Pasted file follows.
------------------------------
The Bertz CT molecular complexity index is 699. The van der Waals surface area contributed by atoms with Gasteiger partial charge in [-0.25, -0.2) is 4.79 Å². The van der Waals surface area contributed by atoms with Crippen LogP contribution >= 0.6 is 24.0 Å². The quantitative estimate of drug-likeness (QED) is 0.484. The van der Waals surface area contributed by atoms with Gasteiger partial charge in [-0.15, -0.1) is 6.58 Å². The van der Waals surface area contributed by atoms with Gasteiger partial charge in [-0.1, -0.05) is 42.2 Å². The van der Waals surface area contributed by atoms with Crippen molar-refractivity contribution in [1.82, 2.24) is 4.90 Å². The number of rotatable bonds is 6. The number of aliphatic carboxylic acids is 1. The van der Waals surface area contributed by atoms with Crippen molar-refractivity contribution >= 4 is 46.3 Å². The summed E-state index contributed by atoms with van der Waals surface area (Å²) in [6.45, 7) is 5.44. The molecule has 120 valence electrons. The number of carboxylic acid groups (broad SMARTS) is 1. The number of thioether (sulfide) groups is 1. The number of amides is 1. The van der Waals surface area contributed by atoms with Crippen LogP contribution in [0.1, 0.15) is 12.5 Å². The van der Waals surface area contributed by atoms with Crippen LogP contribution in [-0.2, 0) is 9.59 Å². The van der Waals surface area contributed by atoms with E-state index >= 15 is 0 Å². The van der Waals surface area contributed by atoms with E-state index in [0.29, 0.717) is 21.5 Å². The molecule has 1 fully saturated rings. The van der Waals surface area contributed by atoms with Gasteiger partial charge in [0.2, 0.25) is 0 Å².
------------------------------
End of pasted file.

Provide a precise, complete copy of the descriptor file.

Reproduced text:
The Bertz CT molecular complexity index is 699. The van der Waals surface area contributed by atoms with Gasteiger partial charge in [-0.25, -0.2) is 4.79 Å². The van der Waals surface area contributed by atoms with Crippen LogP contribution >= 0.6 is 24.0 Å². The quantitative estimate of drug-likeness (QED) is 0.484. The van der Waals surface area contributed by atoms with Gasteiger partial charge in [-0.15, -0.1) is 6.58 Å². The van der Waals surface area contributed by atoms with Gasteiger partial charge in [-0.1, -0.05) is 42.2 Å². The van der Waals surface area contributed by atoms with Crippen molar-refractivity contribution in [1.82, 2.24) is 4.90 Å². The number of rotatable bonds is 6. The number of aliphatic carboxylic acids is 1. The van der Waals surface area contributed by atoms with Crippen molar-refractivity contribution >= 4 is 46.3 Å². The summed E-state index contributed by atoms with van der Waals surface area (Å²) in [6.45, 7) is 5.44. The molecule has 120 valence electrons. The number of carboxylic acid groups (broad SMARTS) is 1. The number of thioether (sulfide) groups is 1. The number of amides is 1. The van der Waals surface area contributed by atoms with Crippen LogP contribution in [0.1, 0.15) is 12.5 Å². The van der Waals surface area contributed by atoms with Crippen LogP contribution in [-0.2, 0) is 9.59 Å². The van der Waals surface area contributed by atoms with E-state index >= 15 is 0 Å². The van der Waals surface area contributed by atoms with E-state index in [0.29, 0.717) is 21.5 Å². The molecule has 1 fully saturated rings. The van der Waals surface area contributed by atoms with Gasteiger partial charge in [0.2, 0.25) is 0 Å².